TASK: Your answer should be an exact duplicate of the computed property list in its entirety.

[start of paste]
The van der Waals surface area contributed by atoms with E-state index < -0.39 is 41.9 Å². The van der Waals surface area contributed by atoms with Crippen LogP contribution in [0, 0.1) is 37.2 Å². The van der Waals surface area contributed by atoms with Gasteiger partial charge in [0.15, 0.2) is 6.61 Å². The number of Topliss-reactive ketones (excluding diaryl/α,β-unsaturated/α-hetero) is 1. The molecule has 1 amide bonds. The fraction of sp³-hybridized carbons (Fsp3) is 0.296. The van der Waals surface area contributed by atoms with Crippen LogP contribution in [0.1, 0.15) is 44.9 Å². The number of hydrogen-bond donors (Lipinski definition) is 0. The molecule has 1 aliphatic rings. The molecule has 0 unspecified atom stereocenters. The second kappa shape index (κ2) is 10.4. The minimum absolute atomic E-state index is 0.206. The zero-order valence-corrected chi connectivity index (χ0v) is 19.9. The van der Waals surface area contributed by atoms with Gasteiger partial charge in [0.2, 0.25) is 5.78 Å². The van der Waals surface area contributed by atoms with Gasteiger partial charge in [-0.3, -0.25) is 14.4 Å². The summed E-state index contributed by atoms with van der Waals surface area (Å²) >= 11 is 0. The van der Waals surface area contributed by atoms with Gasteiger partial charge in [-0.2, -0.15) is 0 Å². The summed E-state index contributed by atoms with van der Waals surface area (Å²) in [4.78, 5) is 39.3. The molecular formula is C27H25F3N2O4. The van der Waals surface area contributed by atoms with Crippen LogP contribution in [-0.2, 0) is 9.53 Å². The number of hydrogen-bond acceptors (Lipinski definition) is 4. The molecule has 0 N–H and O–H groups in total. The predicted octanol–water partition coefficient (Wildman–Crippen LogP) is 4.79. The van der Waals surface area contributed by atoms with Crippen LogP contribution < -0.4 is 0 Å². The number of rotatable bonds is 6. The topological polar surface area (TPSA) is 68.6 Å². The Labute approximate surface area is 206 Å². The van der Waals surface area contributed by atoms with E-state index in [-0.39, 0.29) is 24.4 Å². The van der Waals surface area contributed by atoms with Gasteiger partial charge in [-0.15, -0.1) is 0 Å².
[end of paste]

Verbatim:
The van der Waals surface area contributed by atoms with E-state index < -0.39 is 41.9 Å². The van der Waals surface area contributed by atoms with Crippen LogP contribution in [0, 0.1) is 37.2 Å². The van der Waals surface area contributed by atoms with Gasteiger partial charge in [0.15, 0.2) is 6.61 Å². The number of Topliss-reactive ketones (excluding diaryl/α,β-unsaturated/α-hetero) is 1. The molecule has 1 amide bonds. The fraction of sp³-hybridized carbons (Fsp3) is 0.296. The van der Waals surface area contributed by atoms with Crippen LogP contribution in [0.1, 0.15) is 44.9 Å². The number of hydrogen-bond donors (Lipinski definition) is 0. The molecule has 1 aliphatic rings. The molecule has 0 unspecified atom stereocenters. The second kappa shape index (κ2) is 10.4. The minimum absolute atomic E-state index is 0.206. The zero-order valence-corrected chi connectivity index (χ0v) is 19.9. The van der Waals surface area contributed by atoms with Gasteiger partial charge in [0.2, 0.25) is 5.78 Å². The van der Waals surface area contributed by atoms with Gasteiger partial charge in [-0.3, -0.25) is 14.4 Å². The summed E-state index contributed by atoms with van der Waals surface area (Å²) >= 11 is 0. The van der Waals surface area contributed by atoms with Gasteiger partial charge in [-0.2, -0.15) is 0 Å². The summed E-state index contributed by atoms with van der Waals surface area (Å²) in [4.78, 5) is 39.3. The molecular formula is C27H25F3N2O4. The van der Waals surface area contributed by atoms with Crippen LogP contribution in [-0.2, 0) is 9.53 Å². The number of hydrogen-bond acceptors (Lipinski definition) is 4. The molecule has 0 N–H and O–H groups in total. The predicted octanol–water partition coefficient (Wildman–Crippen LogP) is 4.79. The van der Waals surface area contributed by atoms with Crippen LogP contribution < -0.4 is 0 Å². The number of rotatable bonds is 6. The topological polar surface area (TPSA) is 68.6 Å². The Labute approximate surface area is 206 Å². The van der Waals surface area contributed by atoms with E-state index in [-0.39, 0.29) is 24.4 Å². The van der Waals surface area contributed by atoms with Gasteiger partial charge in [-0.15, -0.1) is 0 Å².